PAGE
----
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Sun Nov 30, 2014, 01:44 PM

Hiking up Pack Monadnock after the snowstorm

This is my first mountain hike with substantial snow on the ground, three days after a Thanksgiving Eve snowstorm dropped 12 inches or so around here (southern New Hampshire). This was the kind of snow that clung to tree branches, brought down a lot of limbs and a few whole trees, knocking out power to many people in the area.


This is Route 101, about half way from home to Pack Monadnock. I was surprised to see so much snow still up in the trees three days after most of it fell.





Obviously several people have been up the Marion-Davis Trail ahead of me since the storm, making my passage a good bit easier.









































The auto road to the summit doesn't get plowed, so everyone up here has either climbed or (going by some of the tracks I see) ridden up on a snowmobile. Fortunately no roaring snowmobiles ruined the peaceful quiet at the summit for me.

















A snow-topped Monadnock in the distance.

























Full panorama here: http://www.dermandar.com/p/adpDzK/pack-monadnock-2014-11-29 (click the 2048p option for best results)













Not anywhere near as much foot traffic out this way.





















There are no footprints in the snow leading out to this outlook, so it looks like I'll be the first one out here since the storm.













Full panorama here: http://www.dermandar.com/p/dKwvUB/pack-monadnock-2014-11-29-jbb-outlook (click the 2048p option for best results)





The trail I left behind me coming down from the outlook.

















On my return to the summit of Pack, I'm now all alone up here. It's very quiet and calm. I break out my new thermos and have some nice hot green tea, along with a protein bar that's as hard and chewy as if it had been stored in a freezer.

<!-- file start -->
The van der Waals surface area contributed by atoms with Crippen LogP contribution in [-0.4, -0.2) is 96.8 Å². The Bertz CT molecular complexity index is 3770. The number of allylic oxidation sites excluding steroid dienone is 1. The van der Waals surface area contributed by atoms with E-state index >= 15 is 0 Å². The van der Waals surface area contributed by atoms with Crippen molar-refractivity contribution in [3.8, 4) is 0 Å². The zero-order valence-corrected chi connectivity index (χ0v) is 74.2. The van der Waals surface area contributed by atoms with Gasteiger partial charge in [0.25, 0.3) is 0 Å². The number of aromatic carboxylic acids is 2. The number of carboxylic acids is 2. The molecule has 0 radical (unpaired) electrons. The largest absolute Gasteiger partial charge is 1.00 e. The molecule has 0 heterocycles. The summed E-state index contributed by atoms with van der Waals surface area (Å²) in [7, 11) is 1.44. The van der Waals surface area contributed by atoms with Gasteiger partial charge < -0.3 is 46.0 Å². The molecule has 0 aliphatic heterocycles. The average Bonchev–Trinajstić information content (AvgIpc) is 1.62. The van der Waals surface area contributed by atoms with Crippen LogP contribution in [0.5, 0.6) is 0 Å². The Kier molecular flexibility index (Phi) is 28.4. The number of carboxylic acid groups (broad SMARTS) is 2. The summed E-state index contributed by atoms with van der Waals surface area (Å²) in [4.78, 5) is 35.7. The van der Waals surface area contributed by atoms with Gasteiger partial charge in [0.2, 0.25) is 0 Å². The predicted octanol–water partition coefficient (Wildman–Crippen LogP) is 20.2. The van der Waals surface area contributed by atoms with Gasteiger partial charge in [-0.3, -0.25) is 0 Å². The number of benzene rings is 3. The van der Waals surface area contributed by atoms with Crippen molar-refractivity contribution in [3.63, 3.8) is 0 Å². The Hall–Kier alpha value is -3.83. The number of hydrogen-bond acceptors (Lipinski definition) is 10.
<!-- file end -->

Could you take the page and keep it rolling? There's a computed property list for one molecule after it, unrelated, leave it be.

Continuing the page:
The temperature up here is in the low to mid 20's (F).





Moon above the tree.





Coming back down from the summit, I took the auto road. This is the only place I ran into other hikers hiking. Even though the Marion-Davis Trail had been moderately traversed the past few days, it's clear that the auto road has been the most popular route going both up and down.





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Reply Hiking up Pack Monadnock after the snowstorm (Original post)
Silent3 Nov 2014 OP
CaliforniaPeggy Nov 2014 #1
JDDavis Nov 2014 #2
Silent3 Nov 2014 #3
JDDavis Nov 2014 #4
elleng Nov 2014 #5
Crewleader Nov 2014 #6
Blue_In_AK Nov 2014 #7
handmade34 Nov 2014 #8
lark Dec 2014 #9
Silent3 Dec 2014 #10
adirondacker Dec 2014 #11
Silent3 Dec 2014 #12

Response to Silent3 (Original post)

Sun Nov 30, 2014, 01:58 PM

1. These are wonderful!

So much snow! The trees are beautiful, with their branches covered in snow...

And I loved the icicles on the stony outcrop.

Thanks for sharing!

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Response to Silent3 (Original post)

Sun Nov 30, 2014, 02:06 PM

2. Been there often but never in winter snow.

 

Thanks for these pictures.

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Response to JDDavis (Reply #2)

Sun Nov 30, 2014, 02:22 PM

3. I wish I'd started out earlier in the day.